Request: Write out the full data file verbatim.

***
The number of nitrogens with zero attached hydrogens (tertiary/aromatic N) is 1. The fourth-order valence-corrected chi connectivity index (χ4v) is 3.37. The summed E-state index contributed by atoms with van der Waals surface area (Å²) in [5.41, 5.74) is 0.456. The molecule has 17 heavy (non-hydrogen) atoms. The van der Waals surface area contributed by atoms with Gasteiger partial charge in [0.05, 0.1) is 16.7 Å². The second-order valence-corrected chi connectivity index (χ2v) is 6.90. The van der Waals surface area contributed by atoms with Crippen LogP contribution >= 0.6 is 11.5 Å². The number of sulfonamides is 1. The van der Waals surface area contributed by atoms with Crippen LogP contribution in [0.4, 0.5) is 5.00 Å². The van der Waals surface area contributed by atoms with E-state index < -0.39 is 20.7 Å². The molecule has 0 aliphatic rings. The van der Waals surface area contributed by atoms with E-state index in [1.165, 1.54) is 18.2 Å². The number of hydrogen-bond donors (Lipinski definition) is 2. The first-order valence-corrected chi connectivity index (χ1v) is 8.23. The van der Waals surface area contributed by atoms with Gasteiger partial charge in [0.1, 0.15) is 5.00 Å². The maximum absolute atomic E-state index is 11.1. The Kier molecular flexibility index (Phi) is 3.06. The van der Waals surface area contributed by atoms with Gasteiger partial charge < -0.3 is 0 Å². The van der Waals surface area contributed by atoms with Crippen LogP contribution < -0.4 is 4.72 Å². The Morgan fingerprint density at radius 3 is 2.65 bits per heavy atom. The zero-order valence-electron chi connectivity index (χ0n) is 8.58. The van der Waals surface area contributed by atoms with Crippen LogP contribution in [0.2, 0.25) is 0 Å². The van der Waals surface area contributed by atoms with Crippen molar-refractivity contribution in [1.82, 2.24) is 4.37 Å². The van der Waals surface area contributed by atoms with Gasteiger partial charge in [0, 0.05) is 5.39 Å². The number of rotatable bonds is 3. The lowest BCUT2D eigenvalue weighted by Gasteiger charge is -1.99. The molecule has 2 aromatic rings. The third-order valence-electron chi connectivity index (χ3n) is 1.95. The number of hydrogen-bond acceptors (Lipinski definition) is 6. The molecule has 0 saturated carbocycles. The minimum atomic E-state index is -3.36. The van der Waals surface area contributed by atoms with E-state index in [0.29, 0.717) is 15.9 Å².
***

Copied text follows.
The number of nitrogens with zero attached hydrogens (tertiary/aromatic N) is 1. The fourth-order valence-corrected chi connectivity index (χ4v) is 3.37. The summed E-state index contributed by atoms with van der Waals surface area (Å²) in [5.41, 5.74) is 0.456. The molecule has 17 heavy (non-hydrogen) atoms. The van der Waals surface area contributed by atoms with Gasteiger partial charge in [0.05, 0.1) is 16.7 Å². The second-order valence-corrected chi connectivity index (χ2v) is 6.90. The van der Waals surface area contributed by atoms with Crippen LogP contribution >= 0.6 is 11.5 Å². The number of sulfonamides is 1. The van der Waals surface area contributed by atoms with Crippen LogP contribution in [0.4, 0.5) is 5.00 Å². The van der Waals surface area contributed by atoms with E-state index < -0.39 is 20.7 Å². The molecule has 0 aliphatic rings. The van der Waals surface area contributed by atoms with E-state index in [1.165, 1.54) is 18.2 Å². The number of hydrogen-bond donors (Lipinski definition) is 2. The first-order valence-corrected chi connectivity index (χ1v) is 8.23. The van der Waals surface area contributed by atoms with Gasteiger partial charge in [0.1, 0.15) is 5.00 Å². The maximum absolute atomic E-state index is 11.1. The Kier molecular flexibility index (Phi) is 3.06. The van der Waals surface area contributed by atoms with Gasteiger partial charge < -0.3 is 0 Å². The van der Waals surface area contributed by atoms with Crippen LogP contribution < -0.4 is 4.72 Å². The Morgan fingerprint density at radius 3 is 2.65 bits per heavy atom. The zero-order valence-electron chi connectivity index (χ0n) is 8.58. The van der Waals surface area contributed by atoms with Crippen LogP contribution in [0.2, 0.25) is 0 Å². The van der Waals surface area contributed by atoms with Crippen molar-refractivity contribution in [1.82, 2.24) is 4.37 Å². The van der Waals surface area contributed by atoms with Gasteiger partial charge in [0, 0.05) is 5.39 Å². The number of rotatable bonds is 3. The lowest BCUT2D eigenvalue weighted by Gasteiger charge is -1.99. The molecule has 2 aromatic rings. The third-order valence-electron chi connectivity index (χ3n) is 1.95. The number of hydrogen-bond acceptors (Lipinski definition) is 6. The molecule has 0 saturated carbocycles. The minimum atomic E-state index is -3.36. The van der Waals surface area contributed by atoms with E-state index in [0.29, 0.717) is 15.9 Å².